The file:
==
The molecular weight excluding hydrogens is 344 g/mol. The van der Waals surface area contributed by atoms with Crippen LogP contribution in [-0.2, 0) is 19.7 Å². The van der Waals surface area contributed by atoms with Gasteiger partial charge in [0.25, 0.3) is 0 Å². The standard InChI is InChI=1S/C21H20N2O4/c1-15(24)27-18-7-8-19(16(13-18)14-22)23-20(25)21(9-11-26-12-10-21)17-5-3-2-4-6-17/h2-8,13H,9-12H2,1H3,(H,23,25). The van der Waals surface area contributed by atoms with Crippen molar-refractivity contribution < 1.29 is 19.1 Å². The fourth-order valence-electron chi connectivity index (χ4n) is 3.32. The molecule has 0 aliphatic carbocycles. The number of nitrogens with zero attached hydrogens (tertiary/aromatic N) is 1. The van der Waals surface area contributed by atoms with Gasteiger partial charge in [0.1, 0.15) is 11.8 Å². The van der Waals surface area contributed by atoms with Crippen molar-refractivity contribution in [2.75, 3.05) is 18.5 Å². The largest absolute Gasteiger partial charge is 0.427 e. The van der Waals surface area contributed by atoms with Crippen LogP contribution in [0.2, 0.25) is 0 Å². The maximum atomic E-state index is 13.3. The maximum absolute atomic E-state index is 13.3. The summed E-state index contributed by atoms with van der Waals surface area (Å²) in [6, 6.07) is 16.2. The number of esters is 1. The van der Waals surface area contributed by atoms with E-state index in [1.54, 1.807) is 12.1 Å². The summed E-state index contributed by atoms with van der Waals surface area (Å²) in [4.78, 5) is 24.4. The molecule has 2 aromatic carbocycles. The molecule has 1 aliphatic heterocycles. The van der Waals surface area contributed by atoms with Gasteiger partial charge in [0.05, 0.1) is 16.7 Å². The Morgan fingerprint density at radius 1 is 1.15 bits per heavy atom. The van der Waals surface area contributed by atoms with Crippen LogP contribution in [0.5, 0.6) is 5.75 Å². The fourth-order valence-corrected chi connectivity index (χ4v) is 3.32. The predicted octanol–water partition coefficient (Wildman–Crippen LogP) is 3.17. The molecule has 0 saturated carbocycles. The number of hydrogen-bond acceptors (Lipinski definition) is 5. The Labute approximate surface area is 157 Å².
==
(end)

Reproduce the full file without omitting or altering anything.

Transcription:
The molecular weight excluding hydrogens is 344 g/mol. The van der Waals surface area contributed by atoms with Crippen LogP contribution in [-0.2, 0) is 19.7 Å². The van der Waals surface area contributed by atoms with Gasteiger partial charge in [0.25, 0.3) is 0 Å². The standard InChI is InChI=1S/C21H20N2O4/c1-15(24)27-18-7-8-19(16(13-18)14-22)23-20(25)21(9-11-26-12-10-21)17-5-3-2-4-6-17/h2-8,13H,9-12H2,1H3,(H,23,25). The van der Waals surface area contributed by atoms with Crippen molar-refractivity contribution < 1.29 is 19.1 Å². The fourth-order valence-electron chi connectivity index (χ4n) is 3.32. The molecule has 0 aliphatic carbocycles. The number of nitrogens with zero attached hydrogens (tertiary/aromatic N) is 1. The van der Waals surface area contributed by atoms with Gasteiger partial charge in [0.1, 0.15) is 11.8 Å². The van der Waals surface area contributed by atoms with Crippen molar-refractivity contribution in [2.75, 3.05) is 18.5 Å². The largest absolute Gasteiger partial charge is 0.427 e. The van der Waals surface area contributed by atoms with Crippen LogP contribution in [0.2, 0.25) is 0 Å². The maximum atomic E-state index is 13.3. The maximum absolute atomic E-state index is 13.3. The summed E-state index contributed by atoms with van der Waals surface area (Å²) in [6, 6.07) is 16.2. The number of esters is 1. The van der Waals surface area contributed by atoms with E-state index in [1.54, 1.807) is 12.1 Å². The summed E-state index contributed by atoms with van der Waals surface area (Å²) in [4.78, 5) is 24.4. The molecule has 2 aromatic carbocycles. The molecule has 1 aliphatic heterocycles. The van der Waals surface area contributed by atoms with Gasteiger partial charge in [0.05, 0.1) is 16.7 Å². The Morgan fingerprint density at radius 1 is 1.15 bits per heavy atom. The van der Waals surface area contributed by atoms with Crippen LogP contribution in [0.5, 0.6) is 5.75 Å². The fourth-order valence-corrected chi connectivity index (χ4v) is 3.32. The predicted octanol–water partition coefficient (Wildman–Crippen LogP) is 3.17. The molecule has 0 saturated carbocycles. The number of hydrogen-bond acceptors (Lipinski definition) is 5. The Labute approximate surface area is 157 Å².